Saturday, August 9, 2008

Sample Format for writing the strategic plan (Public sectors

Sample Format for writing the strategic plan (Public sectors)

Below is an example of a common format for strategic plans as well as brief descriptions of each component to help writers as they begin to organize their thoughts and their material. The point of the document is to allow the best possible explanation of the organization’s plan for the future the format should serve the message.

Table of Contents:

I. Introduction by the Heads of Organization or Director

II. Executive Summary

III.Organization History and Profile

IV. Government Mandate, Mission and Vision Statement and Values

V. Strategic Issues

VI. Program Goals, Objectives, KPI and Targets

VII. Management of Strategies (Action plan)

VIII. Appendices (If Included)

A. Environmental Assessment and Critical Issues

B. Data and Assumptions About the Environment
C. Summary of Client Surveys

D. Membership of Board and Planning Committee

E. Long-Range Budget Projections

I. Introduction by the Head of Organization or Executive Director

A cover letter from the president of the board of directors introduces the plan to
readers; it gives the plan a “stamp of approval” and demonstrates that the organization has achieved a critical level of internal agreement. (This introduction is often combined with the executive summary.)

II. Executive Summary

In one to two pages, this section summarizes the strategic plan. It should reference the mission and vision, highlight the long-range goals (what the organization is seeking to accomplish), perhaps note the process for developing the plan and thank participants in the process. From this summary, readers should understand what is most important about the organization.

III. Organization Profile and History

In one or two pages readers learn the history of your organization — key events, triumphs and changes over time so they appreciate its historical context (just as the planning committee needed to do at the beginning of the planning process).

IV.Mandate, Mission and Vision Statements

These statements can stand alone without any introductory text because they introduce and define themselves.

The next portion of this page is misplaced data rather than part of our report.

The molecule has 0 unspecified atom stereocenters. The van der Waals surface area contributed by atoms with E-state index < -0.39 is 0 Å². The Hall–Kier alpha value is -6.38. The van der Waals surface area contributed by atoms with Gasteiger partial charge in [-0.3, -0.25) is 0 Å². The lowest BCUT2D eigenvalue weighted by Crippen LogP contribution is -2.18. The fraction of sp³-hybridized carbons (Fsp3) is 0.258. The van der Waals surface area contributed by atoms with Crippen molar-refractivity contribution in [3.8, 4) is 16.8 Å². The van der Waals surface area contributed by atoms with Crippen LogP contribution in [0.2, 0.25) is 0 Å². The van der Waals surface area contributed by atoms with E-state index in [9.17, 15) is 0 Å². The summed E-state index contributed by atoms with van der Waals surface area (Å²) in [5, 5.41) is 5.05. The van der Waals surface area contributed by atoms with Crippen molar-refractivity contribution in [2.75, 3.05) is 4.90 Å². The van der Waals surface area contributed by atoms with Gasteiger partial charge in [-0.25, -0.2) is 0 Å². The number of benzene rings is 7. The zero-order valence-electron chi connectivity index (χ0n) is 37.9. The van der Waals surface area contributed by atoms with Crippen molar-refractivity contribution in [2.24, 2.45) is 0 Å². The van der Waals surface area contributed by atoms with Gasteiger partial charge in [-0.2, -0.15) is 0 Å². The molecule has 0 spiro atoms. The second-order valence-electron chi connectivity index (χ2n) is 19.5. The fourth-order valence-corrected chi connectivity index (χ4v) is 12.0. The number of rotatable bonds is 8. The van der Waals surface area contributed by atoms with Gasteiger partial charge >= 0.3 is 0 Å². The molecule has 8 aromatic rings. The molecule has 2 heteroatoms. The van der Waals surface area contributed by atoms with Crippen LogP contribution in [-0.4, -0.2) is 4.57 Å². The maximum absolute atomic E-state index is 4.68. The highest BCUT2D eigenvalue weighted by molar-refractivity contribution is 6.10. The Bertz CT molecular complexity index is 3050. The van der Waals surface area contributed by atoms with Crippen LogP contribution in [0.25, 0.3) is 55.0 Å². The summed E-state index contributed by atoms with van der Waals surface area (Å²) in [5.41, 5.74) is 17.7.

V. Strategic Issues

Sometimes organizations omit this section, choosing instead to simply present goals and objectives. The advantage of including this section is that it makes explicit the strategic thinking behind the plan. Board and staff leaders may refer to this document to check their assumptions, and external readers will better understand your vantage point. The section might be presented as a brief outline of ideas or as narrative that covers several pages.

VI. Program Goals, Objectives, KPI and Targets

In many ways the program goals and objectives are the heart of the strategic plan. Mission and vision answer the big questions about why the organization exists and how it seeks to benefit society, but the goals, objectives, KPI and performance targets are the plan of action what the organization intends to “do” over the next few years. As such, this section should serve as a useful guide to develop action plan, operational plan and a reference for evaluation.

VII. Management of Strategic plan (Action Plan)

Describe the strategies (about the HOW) that related to each objectives. Each strategies must be link with action plan that indicate how to achieve the objectives more specific which contain information such as what is the activities or programs or projects, who is responsible, when, what is the resources, what is the output, what is the KPI and certain cases need what is contingency plan.

VIII. Appendices

Appendices provide needed documentation for interested readers. Perhaps no appendices are truly necessary (many organizations opt for brevity); they should be included only if they will truly enhance readers’ understanding of the plan, not just burden them with more data or complicating factors.

Resources for Developing a Strategic Plan
There are many resources available for identifying funding sources whether searching the private or public sector. Today, the Internet is an invaluable tool in searching for grant funds. Keep in mind, however, that many private-sector funding sources do not have Web sites. So, you could overlook a good resource if you limit your search to the Internet. Other resources include directories, databases, books, publications, newsletters and broadcast e-mail messages. Networking is also an excellent tool for finding grant funds. It is worth-while
to ask board members and colleagues from other community-based organizations similar in nature to yours about grant-writing and foundations. They can describe their own experiences with particular foundations and help you clarify your project ideas. Below are some additional resources.

 Strategic Planning (
 Free Management Library (SM) (
 (


Steiner, George, Strategic Planning, New York, NY: The Free Press 1979

Allison, Michael and Kaye, Jude, Strategic Planning for Nonprofit Organizations, 2nd Edition ,Hoboken, NJ, 2005

National Minority AIDS Council, Organizational Effective Series: Strategic

No comments: